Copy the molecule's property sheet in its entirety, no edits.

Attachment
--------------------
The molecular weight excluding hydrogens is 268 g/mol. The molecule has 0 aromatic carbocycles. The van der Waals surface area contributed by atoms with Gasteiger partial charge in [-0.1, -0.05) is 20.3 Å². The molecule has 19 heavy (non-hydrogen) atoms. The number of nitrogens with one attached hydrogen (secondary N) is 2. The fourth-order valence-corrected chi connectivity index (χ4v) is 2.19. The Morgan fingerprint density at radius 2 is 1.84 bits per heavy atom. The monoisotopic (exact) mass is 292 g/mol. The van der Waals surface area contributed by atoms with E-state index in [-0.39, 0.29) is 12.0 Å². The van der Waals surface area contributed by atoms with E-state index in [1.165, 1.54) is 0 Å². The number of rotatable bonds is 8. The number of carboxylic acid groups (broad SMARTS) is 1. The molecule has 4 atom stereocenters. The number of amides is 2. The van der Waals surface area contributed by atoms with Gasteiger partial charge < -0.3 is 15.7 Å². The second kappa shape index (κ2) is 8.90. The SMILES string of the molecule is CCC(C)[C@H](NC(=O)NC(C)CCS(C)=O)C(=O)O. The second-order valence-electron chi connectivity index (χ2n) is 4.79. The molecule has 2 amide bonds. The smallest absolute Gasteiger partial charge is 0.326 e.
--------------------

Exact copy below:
The molecular weight excluding hydrogens is 268 g/mol. The molecule has 0 aromatic carbocycles. The van der Waals surface area contributed by atoms with Gasteiger partial charge in [-0.1, -0.05) is 20.3 Å². The molecule has 19 heavy (non-hydrogen) atoms. The number of nitrogens with one attached hydrogen (secondary N) is 2. The fourth-order valence-corrected chi connectivity index (χ4v) is 2.19. The Morgan fingerprint density at radius 2 is 1.84 bits per heavy atom. The monoisotopic (exact) mass is 292 g/mol. The van der Waals surface area contributed by atoms with E-state index in [-0.39, 0.29) is 12.0 Å². The van der Waals surface area contributed by atoms with E-state index in [1.165, 1.54) is 0 Å². The number of rotatable bonds is 8. The number of carboxylic acid groups (broad SMARTS) is 1. The molecule has 4 atom stereocenters. The number of amides is 2. The van der Waals surface area contributed by atoms with Gasteiger partial charge < -0.3 is 15.7 Å². The second kappa shape index (κ2) is 8.90. The SMILES string of the molecule is CCC(C)[C@H](NC(=O)NC(C)CCS(C)=O)C(=O)O. The second-order valence-electron chi connectivity index (χ2n) is 4.79. The molecule has 2 amide bonds. The smallest absolute Gasteiger partial charge is 0.326 e.